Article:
A new role for county councils in planning could help overcome ‘nimbyism’ in local areas, and help rural residents get onto the housing ladder, leaders of England’s largest councils argue.
The County Councils Network (CCN), which represents all 27 county councils in England has called for an increased role for those councils in the planning system in its new publication, ‘A New Deal for Counties’, which sets out policy proposals for the government.
New figures show that the average county house price is now nine times average yearly earnings, rising to 12 times higher in some counties in the south-east, and CCN has backed DCLG’s commitment this week to build 300,000 homes per year.
However CCN argues that the key to unlocking timely and affordable homes was dealing with the concerns that developments have not been supported with the necessary infrastructure and funding that allows public services and communities to deal with growing demand. As a consequence, major developments are unpopular locally, with residents and MPs resisting moves to increase to increase the number of homes to meet with the nation’s growing housing crisis.
CCN is calling for an increased role for the county council in the planning system, to streamline the currently fragmented system that sees district councils oversee housing and counties overseeing infrastructure. By bringing both together in ‘strategic planning’ arrangements, counties and districts can plan for homes over a whole county, rather than the current system being restricted to pockets of areas containing on average 100,000 people.
With planning over larger geographies, councils will be able to pinpoint the most appropriate areas for development, rather than proposing to cram homes into small pockets or build without the corresponding infrastructure, which can lead to local opposition. This view has been echoed by the Communities Secretary Sajid Javid, who recently backed a more ‘strategic’ approach to housing.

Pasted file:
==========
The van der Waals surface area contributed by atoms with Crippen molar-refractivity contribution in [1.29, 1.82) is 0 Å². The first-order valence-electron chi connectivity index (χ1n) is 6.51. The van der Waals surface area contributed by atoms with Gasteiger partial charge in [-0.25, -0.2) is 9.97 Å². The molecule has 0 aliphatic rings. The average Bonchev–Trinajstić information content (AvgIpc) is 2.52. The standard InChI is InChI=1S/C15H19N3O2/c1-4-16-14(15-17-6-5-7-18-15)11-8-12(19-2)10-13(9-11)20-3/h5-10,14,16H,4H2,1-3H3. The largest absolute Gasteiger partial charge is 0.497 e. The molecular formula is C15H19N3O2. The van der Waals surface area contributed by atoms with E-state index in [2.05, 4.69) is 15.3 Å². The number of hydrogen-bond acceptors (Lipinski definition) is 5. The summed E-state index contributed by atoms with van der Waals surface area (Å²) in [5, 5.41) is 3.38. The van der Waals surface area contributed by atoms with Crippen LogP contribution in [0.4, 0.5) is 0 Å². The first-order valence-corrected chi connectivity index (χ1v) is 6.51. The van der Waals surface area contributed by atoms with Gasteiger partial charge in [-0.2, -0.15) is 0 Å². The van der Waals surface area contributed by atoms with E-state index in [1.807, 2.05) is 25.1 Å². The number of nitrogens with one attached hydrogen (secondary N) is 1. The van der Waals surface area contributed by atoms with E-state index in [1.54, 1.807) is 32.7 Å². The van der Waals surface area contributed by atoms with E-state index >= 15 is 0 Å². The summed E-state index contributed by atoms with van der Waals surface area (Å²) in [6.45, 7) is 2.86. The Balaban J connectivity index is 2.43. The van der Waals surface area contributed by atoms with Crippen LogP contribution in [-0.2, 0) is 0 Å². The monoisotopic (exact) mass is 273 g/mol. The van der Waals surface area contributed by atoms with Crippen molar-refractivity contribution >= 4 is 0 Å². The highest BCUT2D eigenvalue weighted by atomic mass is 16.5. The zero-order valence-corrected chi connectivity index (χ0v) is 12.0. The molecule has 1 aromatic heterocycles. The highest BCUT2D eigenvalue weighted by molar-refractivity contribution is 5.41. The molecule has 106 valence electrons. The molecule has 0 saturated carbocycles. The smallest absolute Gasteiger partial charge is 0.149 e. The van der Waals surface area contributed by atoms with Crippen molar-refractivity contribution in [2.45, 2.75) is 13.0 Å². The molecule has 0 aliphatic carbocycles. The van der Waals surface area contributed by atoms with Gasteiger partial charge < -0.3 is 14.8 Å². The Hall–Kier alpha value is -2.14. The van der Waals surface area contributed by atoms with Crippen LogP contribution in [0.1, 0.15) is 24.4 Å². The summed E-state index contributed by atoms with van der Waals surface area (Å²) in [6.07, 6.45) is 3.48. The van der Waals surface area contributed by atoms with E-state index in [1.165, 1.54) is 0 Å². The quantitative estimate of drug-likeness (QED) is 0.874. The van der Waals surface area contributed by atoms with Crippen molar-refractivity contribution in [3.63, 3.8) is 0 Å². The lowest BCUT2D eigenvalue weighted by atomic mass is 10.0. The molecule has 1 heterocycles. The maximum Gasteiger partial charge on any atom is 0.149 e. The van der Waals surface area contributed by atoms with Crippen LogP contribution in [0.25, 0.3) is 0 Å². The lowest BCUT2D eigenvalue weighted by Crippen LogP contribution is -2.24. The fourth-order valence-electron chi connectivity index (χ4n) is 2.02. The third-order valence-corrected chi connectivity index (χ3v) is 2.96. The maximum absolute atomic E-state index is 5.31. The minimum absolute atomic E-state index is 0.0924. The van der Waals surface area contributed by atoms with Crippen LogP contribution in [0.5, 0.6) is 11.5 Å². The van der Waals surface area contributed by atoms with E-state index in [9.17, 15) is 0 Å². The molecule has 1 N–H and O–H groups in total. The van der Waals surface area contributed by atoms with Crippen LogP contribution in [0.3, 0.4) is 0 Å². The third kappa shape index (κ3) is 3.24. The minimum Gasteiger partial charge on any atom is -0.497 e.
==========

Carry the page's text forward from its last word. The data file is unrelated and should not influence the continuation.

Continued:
Any reform must be backed by fair and adequate funding for infrastructure for county areas, with counties receiving £291 less per person for key services, including money for roads and public services. As a result of years of underinvestment, there are infrastructure gaps amounting to billions in county areas.
CCN’s Plan for Government also calls for a rethink on the workings of the Community Infrastructure Levy, which is being applied differently by different district councils – with some not applying it at all. At the moment, these vital developer contributions to public services and infrastructure are not being utilised fully in some areas.
Cllr Philip Atkins, vice-chairman of the County Councils Network, said:
“The Government’s commitment to reform planning in a recognition that the system isn’t working is welcomed. However, we must be bold: for years changes to the planning system have tinkered around the edges.
“Our new publication sets out how counties should be empowered to take an active role in planning, working with district partners across a larger geographical area. Strategic planning will allay the considerable fears felt in communities over housebuilding, targeting developments in the most appropriate areas, with joined up plans and financing for these homes allowing the necessary infrastructure to be created so communities do not feel the extra burden on public services.
“The Government must also recognise that long-term underfunding of county areas has led to increased pressures on public services in our communities, creating further consternation when a major development is proposed. The planned review of local government funding must generate a fairer solution for rural areas.”